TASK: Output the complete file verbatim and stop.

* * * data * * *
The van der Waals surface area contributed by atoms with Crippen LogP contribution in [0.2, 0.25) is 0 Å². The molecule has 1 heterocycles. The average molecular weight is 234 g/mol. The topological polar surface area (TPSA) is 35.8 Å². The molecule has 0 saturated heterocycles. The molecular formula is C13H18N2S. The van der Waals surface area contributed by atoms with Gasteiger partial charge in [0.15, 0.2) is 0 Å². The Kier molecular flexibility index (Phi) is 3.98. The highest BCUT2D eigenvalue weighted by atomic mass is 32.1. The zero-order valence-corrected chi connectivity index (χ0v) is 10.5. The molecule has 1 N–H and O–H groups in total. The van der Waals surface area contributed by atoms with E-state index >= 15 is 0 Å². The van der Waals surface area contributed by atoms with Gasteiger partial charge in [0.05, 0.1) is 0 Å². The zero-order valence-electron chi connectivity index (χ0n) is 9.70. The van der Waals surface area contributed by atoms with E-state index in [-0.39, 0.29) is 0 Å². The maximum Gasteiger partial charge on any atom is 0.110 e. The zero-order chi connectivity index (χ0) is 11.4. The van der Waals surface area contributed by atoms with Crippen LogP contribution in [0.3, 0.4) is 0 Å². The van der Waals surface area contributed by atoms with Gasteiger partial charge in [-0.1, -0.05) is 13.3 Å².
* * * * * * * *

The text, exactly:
The van der Waals surface area contributed by atoms with Crippen LogP contribution in [0.2, 0.25) is 0 Å². The molecule has 1 heterocycles. The average molecular weight is 234 g/mol. The topological polar surface area (TPSA) is 35.8 Å². The molecule has 0 saturated heterocycles. The molecular formula is C13H18N2S. The van der Waals surface area contributed by atoms with Gasteiger partial charge in [0.15, 0.2) is 0 Å². The Kier molecular flexibility index (Phi) is 3.98. The highest BCUT2D eigenvalue weighted by atomic mass is 32.1. The zero-order valence-corrected chi connectivity index (χ0v) is 10.5. The molecule has 1 N–H and O–H groups in total. The van der Waals surface area contributed by atoms with E-state index >= 15 is 0 Å². The van der Waals surface area contributed by atoms with Gasteiger partial charge in [0.05, 0.1) is 0 Å². The zero-order valence-electron chi connectivity index (χ0n) is 9.70. The van der Waals surface area contributed by atoms with E-state index in [-0.39, 0.29) is 0 Å². The maximum Gasteiger partial charge on any atom is 0.110 e. The zero-order chi connectivity index (χ0) is 11.4. The van der Waals surface area contributed by atoms with Crippen LogP contribution in [0.3, 0.4) is 0 Å². The van der Waals surface area contributed by atoms with Gasteiger partial charge in [-0.1, -0.05) is 13.3 Å².